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Self-morphing of thin plates could greatly impact the life if used in
architectural context. Yet, so far, its realizations are limited to small-scale
structures made of model materials. Here, new fabrication techniques are
developed that turn two conventional construction materials—clay and fiber
composites (FRP)—into smart, self-morphing materials, compatible with
architectural needs. Controlled experiments verify the quantitative connection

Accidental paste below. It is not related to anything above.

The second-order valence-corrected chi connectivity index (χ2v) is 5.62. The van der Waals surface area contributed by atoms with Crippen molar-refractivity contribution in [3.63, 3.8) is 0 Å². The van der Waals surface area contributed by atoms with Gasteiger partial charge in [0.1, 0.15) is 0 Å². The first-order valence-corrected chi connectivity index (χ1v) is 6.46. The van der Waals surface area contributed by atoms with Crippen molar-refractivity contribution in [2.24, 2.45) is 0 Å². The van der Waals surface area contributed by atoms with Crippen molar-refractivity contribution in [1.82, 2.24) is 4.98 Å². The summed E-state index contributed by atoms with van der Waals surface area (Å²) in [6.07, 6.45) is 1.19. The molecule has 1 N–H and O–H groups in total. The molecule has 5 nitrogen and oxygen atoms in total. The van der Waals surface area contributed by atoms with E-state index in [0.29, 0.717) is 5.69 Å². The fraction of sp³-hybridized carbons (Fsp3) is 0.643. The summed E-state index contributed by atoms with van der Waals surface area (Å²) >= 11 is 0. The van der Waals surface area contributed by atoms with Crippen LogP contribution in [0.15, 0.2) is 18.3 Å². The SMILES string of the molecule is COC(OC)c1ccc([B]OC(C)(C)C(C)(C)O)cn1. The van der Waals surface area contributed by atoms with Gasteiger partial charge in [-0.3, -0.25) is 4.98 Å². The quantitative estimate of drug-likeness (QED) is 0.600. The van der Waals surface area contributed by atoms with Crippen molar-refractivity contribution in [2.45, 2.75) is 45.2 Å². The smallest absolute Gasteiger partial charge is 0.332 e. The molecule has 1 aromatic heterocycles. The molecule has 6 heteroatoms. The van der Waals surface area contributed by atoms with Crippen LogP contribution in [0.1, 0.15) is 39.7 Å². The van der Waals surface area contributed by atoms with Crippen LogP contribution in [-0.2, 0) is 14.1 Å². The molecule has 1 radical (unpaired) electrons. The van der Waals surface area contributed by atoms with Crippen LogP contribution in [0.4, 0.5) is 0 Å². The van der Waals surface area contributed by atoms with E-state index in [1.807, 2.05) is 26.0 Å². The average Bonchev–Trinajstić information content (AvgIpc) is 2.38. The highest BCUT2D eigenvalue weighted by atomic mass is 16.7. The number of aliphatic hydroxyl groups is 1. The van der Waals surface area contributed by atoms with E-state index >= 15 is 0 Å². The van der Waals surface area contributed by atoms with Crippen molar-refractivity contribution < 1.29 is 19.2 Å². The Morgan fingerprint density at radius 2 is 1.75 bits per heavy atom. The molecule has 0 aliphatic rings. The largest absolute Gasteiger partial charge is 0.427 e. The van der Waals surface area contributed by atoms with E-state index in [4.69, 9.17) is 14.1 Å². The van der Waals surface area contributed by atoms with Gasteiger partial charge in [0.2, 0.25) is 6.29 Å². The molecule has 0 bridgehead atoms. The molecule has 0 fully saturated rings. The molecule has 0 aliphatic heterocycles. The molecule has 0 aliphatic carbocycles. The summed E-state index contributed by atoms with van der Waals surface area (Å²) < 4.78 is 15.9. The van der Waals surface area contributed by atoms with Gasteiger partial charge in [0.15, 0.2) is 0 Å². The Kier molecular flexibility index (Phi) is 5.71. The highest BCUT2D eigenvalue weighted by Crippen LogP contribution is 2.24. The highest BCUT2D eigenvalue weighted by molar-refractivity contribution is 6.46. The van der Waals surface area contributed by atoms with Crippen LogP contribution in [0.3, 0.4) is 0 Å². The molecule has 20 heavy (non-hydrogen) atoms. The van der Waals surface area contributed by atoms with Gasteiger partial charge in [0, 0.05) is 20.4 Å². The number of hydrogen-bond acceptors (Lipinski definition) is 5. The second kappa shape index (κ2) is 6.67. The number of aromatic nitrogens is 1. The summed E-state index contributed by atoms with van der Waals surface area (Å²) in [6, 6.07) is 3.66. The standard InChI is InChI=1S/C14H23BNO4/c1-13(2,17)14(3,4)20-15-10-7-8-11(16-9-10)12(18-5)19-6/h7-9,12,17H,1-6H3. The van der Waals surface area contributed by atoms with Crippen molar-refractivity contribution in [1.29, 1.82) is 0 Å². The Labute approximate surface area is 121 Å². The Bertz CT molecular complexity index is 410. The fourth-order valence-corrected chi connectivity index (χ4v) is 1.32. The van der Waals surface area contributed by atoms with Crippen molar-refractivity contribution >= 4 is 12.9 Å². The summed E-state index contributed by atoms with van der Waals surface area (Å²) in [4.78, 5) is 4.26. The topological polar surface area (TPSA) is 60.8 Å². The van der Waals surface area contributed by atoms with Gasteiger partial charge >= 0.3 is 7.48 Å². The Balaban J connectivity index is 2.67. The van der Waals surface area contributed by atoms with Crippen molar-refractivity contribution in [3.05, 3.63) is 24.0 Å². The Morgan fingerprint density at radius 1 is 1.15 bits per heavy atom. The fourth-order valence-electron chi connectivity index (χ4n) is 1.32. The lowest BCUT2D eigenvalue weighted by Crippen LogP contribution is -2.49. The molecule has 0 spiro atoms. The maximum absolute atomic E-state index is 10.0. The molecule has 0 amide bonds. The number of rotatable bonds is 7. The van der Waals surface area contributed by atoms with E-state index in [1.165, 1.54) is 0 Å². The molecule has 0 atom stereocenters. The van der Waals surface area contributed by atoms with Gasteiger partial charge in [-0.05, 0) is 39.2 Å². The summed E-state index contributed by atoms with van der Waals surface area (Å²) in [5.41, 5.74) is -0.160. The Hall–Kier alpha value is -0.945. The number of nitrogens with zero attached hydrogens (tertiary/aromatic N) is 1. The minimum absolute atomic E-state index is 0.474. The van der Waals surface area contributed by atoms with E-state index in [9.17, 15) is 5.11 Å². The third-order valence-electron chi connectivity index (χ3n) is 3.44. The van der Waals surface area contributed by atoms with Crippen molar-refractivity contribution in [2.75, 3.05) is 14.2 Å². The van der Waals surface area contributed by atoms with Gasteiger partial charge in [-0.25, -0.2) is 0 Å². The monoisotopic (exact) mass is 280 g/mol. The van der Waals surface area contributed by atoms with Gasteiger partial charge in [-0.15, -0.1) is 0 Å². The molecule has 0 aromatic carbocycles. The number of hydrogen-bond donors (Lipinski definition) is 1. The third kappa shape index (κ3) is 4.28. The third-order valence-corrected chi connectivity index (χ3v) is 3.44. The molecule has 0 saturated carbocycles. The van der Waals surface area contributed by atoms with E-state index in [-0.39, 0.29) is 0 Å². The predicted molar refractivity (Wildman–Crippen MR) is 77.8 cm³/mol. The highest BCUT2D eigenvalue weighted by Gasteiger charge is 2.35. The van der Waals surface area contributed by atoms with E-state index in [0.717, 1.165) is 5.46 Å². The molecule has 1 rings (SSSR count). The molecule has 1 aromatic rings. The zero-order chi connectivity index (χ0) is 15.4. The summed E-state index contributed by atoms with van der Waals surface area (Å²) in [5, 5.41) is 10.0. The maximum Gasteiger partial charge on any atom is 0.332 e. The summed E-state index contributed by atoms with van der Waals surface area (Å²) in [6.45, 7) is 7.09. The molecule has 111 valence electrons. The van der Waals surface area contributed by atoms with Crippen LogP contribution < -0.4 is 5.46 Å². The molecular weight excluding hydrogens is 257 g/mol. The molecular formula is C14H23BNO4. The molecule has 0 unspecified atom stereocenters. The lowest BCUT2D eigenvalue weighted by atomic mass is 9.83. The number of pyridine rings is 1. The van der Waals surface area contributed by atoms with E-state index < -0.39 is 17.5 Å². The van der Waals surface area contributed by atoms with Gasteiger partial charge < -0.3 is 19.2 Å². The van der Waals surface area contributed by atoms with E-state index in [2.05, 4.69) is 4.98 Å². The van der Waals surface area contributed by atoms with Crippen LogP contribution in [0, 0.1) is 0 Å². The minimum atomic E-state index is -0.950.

between the prescribed small-scale material structure and the global 3D
surface, as predicted by the theory of incompatible elastic sheets. Scaling up
of desired structures is demonstrated, including a method that copes with
self-weight effects. Finally, a method for the construction of FRP surfaces with
complex curvature distribution is presented, together with a software
interface that allows the computation of the 3D surface for a given fiber
pattern (the forward problem), as well as the fiber distribution required for a
desired 3D shape (the inverse problem). This work shows the feasibility of
large-scale self-morphing surfaces for architecture.

When: 2021

Where: Advanced Science

With: Eran Sharon

Shaping by internal material frustration

subtitle

CONTACT

Architect by profession,

interdisciplinary designer by heart

Arielle Blonder

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